Helping my son get out of bed when he was in pain was the hardest thing I’ve ever done.
I knew how much he hurt.
But we both knew that the worst mistake we’d made when he first got sick was to let him withdraw from the world and into his bed. The light hurt his eyes. The cat walking across the room made him cringe from the sound. So he started with sunglasses and ear plugs. Then sunglasses in a darkened room. Then welding glasses.
Soon he was in the dark with his pain.
We both agreed that he needed to slowly reintroduce himself to the world and that I would help.
I’ve written before about Urie Bronfenbrenner, the great American developmental psychologist.
Children thrive – are happiest and become most accomplished and most independent – when they experience a balance of challenge and support from the people they love.
You can think about challenge and support as describing the give and take between the child and their world.
Challenge is how we ask the child to adjust their needs and desires to meet the needs of others. We ask them to be polite. To help. To stretch a little further and do a little better.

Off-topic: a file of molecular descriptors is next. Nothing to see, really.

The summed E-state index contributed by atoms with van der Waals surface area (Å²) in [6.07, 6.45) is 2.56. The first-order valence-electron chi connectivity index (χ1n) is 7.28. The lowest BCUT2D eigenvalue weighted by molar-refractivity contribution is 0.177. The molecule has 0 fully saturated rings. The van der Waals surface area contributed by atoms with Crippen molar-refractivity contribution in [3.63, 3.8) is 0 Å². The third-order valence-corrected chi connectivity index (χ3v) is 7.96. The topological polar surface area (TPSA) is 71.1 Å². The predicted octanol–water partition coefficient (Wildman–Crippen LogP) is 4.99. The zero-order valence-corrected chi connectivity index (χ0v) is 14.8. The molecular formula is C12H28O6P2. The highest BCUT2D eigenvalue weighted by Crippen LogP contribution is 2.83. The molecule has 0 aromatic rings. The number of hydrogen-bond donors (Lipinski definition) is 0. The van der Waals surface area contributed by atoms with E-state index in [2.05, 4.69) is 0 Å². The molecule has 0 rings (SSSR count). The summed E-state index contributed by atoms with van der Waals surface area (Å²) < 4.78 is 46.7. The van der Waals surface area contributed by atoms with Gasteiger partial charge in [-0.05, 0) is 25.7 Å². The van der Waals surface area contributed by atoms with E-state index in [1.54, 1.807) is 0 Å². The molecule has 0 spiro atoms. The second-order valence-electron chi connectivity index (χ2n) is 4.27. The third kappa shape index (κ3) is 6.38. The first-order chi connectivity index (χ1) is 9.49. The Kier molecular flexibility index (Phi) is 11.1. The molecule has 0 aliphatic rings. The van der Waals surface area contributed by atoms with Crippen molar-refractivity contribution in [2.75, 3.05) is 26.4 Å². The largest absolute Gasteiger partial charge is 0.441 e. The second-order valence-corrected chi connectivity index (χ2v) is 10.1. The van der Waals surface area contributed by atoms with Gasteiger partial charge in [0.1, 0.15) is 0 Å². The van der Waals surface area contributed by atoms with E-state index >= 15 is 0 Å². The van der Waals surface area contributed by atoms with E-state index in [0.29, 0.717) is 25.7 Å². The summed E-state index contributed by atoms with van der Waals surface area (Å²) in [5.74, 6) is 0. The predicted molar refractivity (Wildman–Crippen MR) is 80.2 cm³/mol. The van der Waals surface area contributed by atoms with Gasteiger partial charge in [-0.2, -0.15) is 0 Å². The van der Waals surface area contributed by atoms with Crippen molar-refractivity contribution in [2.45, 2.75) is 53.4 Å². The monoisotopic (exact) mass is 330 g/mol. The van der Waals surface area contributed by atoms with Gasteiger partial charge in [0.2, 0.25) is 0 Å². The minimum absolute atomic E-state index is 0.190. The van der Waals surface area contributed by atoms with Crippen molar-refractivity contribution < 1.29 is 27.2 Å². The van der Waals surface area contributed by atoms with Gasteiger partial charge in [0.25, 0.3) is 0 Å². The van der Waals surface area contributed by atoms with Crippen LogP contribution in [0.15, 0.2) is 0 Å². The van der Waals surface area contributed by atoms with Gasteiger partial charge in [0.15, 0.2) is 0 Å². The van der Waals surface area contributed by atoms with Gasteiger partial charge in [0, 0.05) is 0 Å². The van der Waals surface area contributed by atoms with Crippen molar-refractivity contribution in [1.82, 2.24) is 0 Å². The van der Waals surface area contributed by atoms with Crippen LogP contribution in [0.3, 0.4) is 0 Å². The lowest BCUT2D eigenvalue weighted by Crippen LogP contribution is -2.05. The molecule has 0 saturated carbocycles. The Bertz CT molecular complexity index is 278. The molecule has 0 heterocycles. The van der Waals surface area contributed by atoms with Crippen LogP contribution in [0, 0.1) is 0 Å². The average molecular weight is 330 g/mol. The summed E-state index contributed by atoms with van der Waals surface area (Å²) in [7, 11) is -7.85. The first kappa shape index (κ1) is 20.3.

Support is how we adjust ourselves and the world’s demands to meet the needs of the child.
Push kids too hard and they lose their sense of autonomy and their love for what they’re doing.
And they make break, especially if they’re fragile.
But push kids too little and they learn to be selfish, that they can’t do for themselves, and that their needs come before others.
They stop learning and they stop growing. And, if that means they’re staying in bed and in the dark – like my son did – it means they get sicker.
So . . . . sit down and talk. What is the next small step they’re ready to make? How can you help them get there?
Scaffolding provides kids with just enough support. When parents scaffold, they are there when their child needs help. And they let the child do for themselves when they don’t.
The art of not stepping in is one key to good coaching – and one of the hardest to learn.
Sensitive parenting is an art. Especially parenting children and teens who are chronically ill, coming back from long COVID, or living with persistent pain.
Their needs and capabilities can change from moment to moment. Now they seem fine and together and completely ready to do the laundry. And ten minutes later they’ve had a flare and that’s just not going to happen.
Adjusting expectations to where they are right now is key to success. Because they may be able to do it. But maybe not right now.
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